Your choice of research method will be heavily influenced by your subject area and your university guidelines: natural scientists may be expected to do laboratory experiments, but social scientists may conduct a survey, or analyse a data set.
The type of research method used depends on the question that is being answered; for example, a study comparing the effectiveness of two drugs would require a rigorous, controlled scientific study. In contrast an anthropological study of an isolated tribe would require the researcher to become immersed in the life of the tribe with the aim of observing behaviour.
Also, Some subjects use only qualitative research methods, and some use only quantitative research methods; however, many subjects use a mixture of quantitative and qualitative methods.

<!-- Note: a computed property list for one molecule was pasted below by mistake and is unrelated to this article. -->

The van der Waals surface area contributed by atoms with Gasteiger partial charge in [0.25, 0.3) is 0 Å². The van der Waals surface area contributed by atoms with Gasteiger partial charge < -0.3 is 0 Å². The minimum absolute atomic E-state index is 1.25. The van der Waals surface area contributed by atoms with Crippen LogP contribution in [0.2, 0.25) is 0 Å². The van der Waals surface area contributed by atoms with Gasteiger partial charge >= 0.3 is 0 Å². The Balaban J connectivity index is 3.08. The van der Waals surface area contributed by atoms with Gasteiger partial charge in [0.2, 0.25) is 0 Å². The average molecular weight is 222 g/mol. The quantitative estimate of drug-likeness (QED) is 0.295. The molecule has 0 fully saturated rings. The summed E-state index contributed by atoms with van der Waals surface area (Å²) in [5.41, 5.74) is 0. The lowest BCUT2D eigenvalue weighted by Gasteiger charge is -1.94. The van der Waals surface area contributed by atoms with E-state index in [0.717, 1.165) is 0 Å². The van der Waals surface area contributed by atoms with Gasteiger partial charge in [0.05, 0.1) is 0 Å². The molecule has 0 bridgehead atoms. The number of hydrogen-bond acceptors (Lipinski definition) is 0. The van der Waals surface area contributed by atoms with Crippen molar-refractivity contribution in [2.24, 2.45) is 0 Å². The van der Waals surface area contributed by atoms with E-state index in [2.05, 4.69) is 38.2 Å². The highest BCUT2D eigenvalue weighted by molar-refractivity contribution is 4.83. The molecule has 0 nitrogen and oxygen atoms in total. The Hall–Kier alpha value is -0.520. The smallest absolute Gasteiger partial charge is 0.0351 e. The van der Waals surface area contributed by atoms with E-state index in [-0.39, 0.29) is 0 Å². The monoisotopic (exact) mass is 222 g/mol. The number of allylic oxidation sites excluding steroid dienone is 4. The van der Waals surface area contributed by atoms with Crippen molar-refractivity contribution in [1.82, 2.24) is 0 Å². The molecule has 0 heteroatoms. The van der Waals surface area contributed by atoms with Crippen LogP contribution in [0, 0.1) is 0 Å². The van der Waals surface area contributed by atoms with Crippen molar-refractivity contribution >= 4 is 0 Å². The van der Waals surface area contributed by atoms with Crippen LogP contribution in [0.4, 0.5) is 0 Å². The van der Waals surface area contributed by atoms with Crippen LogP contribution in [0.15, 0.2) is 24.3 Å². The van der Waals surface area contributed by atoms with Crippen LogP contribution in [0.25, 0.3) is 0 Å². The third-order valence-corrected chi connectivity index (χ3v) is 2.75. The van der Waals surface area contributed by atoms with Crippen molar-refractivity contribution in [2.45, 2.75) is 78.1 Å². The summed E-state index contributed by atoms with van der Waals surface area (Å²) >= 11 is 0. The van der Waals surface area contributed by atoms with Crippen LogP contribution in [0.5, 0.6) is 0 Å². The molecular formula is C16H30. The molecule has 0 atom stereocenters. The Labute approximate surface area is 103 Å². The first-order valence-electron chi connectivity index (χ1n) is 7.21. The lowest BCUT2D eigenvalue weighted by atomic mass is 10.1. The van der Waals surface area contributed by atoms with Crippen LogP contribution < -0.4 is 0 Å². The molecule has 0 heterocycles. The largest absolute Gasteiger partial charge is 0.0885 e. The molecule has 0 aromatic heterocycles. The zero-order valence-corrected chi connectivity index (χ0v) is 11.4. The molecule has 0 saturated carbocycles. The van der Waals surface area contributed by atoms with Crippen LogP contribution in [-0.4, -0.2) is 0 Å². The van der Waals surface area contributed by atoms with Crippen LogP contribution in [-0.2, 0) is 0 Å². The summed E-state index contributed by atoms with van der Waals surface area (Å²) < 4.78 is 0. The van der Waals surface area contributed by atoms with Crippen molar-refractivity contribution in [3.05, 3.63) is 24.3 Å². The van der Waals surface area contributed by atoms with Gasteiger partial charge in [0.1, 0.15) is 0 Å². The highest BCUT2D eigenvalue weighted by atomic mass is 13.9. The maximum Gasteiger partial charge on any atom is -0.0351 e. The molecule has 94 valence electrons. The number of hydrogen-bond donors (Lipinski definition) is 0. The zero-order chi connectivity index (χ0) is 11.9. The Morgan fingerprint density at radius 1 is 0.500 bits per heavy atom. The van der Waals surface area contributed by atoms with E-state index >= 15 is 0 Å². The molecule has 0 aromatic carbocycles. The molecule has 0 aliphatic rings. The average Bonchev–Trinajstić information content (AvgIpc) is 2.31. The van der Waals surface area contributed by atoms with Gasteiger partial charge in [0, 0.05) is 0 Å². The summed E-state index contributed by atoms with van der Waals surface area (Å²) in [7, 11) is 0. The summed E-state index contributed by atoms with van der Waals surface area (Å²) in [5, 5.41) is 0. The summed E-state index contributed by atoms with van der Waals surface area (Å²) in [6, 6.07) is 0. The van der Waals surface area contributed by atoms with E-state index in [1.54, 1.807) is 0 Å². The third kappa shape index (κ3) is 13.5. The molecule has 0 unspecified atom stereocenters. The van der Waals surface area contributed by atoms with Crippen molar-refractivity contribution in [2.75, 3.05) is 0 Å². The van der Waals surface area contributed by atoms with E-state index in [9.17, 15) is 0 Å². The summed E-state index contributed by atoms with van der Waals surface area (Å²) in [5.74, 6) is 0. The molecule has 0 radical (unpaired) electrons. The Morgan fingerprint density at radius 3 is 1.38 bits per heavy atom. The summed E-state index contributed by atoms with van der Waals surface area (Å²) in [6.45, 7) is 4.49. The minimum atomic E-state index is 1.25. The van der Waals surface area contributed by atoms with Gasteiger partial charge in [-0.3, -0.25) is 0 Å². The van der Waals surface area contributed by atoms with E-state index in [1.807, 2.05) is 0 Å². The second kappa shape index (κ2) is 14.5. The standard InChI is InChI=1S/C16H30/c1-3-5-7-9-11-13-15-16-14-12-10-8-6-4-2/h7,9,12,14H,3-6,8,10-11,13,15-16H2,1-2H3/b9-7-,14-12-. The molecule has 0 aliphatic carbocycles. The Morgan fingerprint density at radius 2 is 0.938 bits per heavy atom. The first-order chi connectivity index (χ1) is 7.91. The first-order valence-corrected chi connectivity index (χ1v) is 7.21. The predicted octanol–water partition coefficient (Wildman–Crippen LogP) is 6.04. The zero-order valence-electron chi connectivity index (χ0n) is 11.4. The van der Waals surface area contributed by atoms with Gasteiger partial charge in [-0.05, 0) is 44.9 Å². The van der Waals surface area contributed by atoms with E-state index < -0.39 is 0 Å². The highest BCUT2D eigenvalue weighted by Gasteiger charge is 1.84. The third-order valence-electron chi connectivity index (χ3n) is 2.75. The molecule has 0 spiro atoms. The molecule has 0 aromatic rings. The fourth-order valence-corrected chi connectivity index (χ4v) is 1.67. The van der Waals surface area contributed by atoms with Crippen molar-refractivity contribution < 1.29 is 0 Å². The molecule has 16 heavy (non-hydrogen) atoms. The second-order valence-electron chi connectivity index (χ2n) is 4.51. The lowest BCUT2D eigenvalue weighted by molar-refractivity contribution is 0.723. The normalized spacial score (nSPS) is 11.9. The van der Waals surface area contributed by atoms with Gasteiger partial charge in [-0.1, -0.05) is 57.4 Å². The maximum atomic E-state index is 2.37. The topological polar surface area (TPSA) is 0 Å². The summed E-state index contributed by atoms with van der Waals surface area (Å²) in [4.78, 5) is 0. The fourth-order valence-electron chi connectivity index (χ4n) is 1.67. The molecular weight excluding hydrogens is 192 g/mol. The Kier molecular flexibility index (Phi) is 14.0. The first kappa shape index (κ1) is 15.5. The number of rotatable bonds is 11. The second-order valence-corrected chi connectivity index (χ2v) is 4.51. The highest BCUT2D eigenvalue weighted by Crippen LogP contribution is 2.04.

1. Find out whether your subject uses mostly qualitative or quantitative research methods, or a combination of the two. Take a look through your study guide or course handbook to see if there's any information on the research methods you'll be using.
2. Look at popular or prestigious journals for your subject area. Do the published studies use qualitative or quantitative methods?
3. Try talking to tutors, lecturers or PhD students about the research methods they use when they are conducting their research.